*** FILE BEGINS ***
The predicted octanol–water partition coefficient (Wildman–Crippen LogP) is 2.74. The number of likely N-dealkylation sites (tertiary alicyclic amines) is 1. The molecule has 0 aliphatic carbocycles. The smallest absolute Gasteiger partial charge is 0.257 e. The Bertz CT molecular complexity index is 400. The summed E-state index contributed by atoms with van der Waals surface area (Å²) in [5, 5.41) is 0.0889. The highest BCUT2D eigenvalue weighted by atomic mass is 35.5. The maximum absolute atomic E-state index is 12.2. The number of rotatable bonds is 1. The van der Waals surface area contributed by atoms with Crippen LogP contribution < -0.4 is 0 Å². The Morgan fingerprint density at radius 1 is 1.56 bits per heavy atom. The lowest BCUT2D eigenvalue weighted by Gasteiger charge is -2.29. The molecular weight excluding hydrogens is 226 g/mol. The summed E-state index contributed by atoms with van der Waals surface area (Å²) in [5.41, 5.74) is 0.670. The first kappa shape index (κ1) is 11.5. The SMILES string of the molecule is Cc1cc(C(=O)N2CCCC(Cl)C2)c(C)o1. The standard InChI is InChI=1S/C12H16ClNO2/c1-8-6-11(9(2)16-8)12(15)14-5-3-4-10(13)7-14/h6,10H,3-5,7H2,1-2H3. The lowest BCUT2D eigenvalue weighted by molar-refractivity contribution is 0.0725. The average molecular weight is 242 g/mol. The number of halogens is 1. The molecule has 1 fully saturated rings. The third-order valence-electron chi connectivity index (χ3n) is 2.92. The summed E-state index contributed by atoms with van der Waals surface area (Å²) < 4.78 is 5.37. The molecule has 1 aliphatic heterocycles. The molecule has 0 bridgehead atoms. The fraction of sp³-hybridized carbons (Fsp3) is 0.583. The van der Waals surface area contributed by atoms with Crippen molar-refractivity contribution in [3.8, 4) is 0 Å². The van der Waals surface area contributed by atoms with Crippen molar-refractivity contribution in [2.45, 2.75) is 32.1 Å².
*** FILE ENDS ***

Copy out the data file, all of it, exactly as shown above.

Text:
The predicted octanol–water partition coefficient (Wildman–Crippen LogP) is 2.74. The number of likely N-dealkylation sites (tertiary alicyclic amines) is 1. The molecule has 0 aliphatic carbocycles. The smallest absolute Gasteiger partial charge is 0.257 e. The Bertz CT molecular complexity index is 400. The summed E-state index contributed by atoms with van der Waals surface area (Å²) in [5, 5.41) is 0.0889. The highest BCUT2D eigenvalue weighted by atomic mass is 35.5. The maximum absolute atomic E-state index is 12.2. The number of rotatable bonds is 1. The van der Waals surface area contributed by atoms with Crippen LogP contribution < -0.4 is 0 Å². The Morgan fingerprint density at radius 1 is 1.56 bits per heavy atom. The lowest BCUT2D eigenvalue weighted by Gasteiger charge is -2.29. The molecular weight excluding hydrogens is 226 g/mol. The summed E-state index contributed by atoms with van der Waals surface area (Å²) in [5.41, 5.74) is 0.670. The first kappa shape index (κ1) is 11.5. The SMILES string of the molecule is Cc1cc(C(=O)N2CCCC(Cl)C2)c(C)o1. The standard InChI is InChI=1S/C12H16ClNO2/c1-8-6-11(9(2)16-8)12(15)14-5-3-4-10(13)7-14/h6,10H,3-5,7H2,1-2H3. The lowest BCUT2D eigenvalue weighted by molar-refractivity contribution is 0.0725. The average molecular weight is 242 g/mol. The number of halogens is 1. The molecule has 1 fully saturated rings. The third-order valence-electron chi connectivity index (χ3n) is 2.92. The summed E-state index contributed by atoms with van der Waals surface area (Å²) < 4.78 is 5.37. The molecule has 1 aliphatic heterocycles. The molecule has 0 bridgehead atoms. The fraction of sp³-hybridized carbons (Fsp3) is 0.583. The van der Waals surface area contributed by atoms with Crippen molar-refractivity contribution in [3.8, 4) is 0 Å². The van der Waals surface area contributed by atoms with Crippen molar-refractivity contribution in [2.45, 2.75) is 32.1 Å².